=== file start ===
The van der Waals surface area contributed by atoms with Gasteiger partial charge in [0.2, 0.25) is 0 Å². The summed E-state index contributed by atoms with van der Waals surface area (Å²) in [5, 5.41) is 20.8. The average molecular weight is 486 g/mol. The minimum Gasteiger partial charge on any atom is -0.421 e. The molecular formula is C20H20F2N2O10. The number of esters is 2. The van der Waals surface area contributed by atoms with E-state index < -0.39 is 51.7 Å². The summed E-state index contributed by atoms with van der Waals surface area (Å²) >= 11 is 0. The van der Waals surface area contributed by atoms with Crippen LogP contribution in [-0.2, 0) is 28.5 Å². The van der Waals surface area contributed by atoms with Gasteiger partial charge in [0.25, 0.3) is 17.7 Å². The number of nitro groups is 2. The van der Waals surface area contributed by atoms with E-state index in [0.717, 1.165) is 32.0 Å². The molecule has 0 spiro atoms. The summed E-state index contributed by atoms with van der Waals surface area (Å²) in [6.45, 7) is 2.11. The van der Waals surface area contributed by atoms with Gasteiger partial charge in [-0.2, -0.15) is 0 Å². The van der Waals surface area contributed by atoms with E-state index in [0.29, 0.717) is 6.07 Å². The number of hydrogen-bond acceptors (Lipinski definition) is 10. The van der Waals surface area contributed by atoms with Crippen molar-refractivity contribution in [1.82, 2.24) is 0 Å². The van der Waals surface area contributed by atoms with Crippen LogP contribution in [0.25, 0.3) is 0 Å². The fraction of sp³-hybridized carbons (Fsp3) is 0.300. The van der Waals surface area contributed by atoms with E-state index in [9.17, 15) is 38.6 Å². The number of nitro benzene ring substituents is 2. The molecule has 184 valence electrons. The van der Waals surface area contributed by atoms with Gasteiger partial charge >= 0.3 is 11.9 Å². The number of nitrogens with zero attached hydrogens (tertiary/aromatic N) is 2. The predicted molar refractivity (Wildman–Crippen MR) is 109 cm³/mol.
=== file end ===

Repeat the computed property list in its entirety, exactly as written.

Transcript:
The van der Waals surface area contributed by atoms with Gasteiger partial charge in [0.2, 0.25) is 0 Å². The summed E-state index contributed by atoms with van der Waals surface area (Å²) in [5, 5.41) is 20.8. The average molecular weight is 486 g/mol. The minimum Gasteiger partial charge on any atom is -0.421 e. The molecular formula is C20H20F2N2O10. The number of esters is 2. The van der Waals surface area contributed by atoms with E-state index < -0.39 is 51.7 Å². The summed E-state index contributed by atoms with van der Waals surface area (Å²) >= 11 is 0. The van der Waals surface area contributed by atoms with Crippen LogP contribution in [-0.2, 0) is 28.5 Å². The van der Waals surface area contributed by atoms with Gasteiger partial charge in [0.25, 0.3) is 17.7 Å². The number of nitro groups is 2. The van der Waals surface area contributed by atoms with E-state index in [0.717, 1.165) is 32.0 Å². The molecule has 0 spiro atoms. The summed E-state index contributed by atoms with van der Waals surface area (Å²) in [6.45, 7) is 2.11. The van der Waals surface area contributed by atoms with Gasteiger partial charge in [-0.2, -0.15) is 0 Å². The van der Waals surface area contributed by atoms with E-state index in [0.29, 0.717) is 6.07 Å². The number of hydrogen-bond acceptors (Lipinski definition) is 10. The van der Waals surface area contributed by atoms with Crippen molar-refractivity contribution in [1.82, 2.24) is 0 Å². The van der Waals surface area contributed by atoms with Crippen LogP contribution in [0.25, 0.3) is 0 Å². The fraction of sp³-hybridized carbons (Fsp3) is 0.300. The van der Waals surface area contributed by atoms with E-state index in [9.17, 15) is 38.6 Å². The number of nitro benzene ring substituents is 2. The molecule has 184 valence electrons. The van der Waals surface area contributed by atoms with Gasteiger partial charge >= 0.3 is 11.9 Å². The number of nitrogens with zero attached hydrogens (tertiary/aromatic N) is 2. The predicted molar refractivity (Wildman–Crippen MR) is 109 cm³/mol.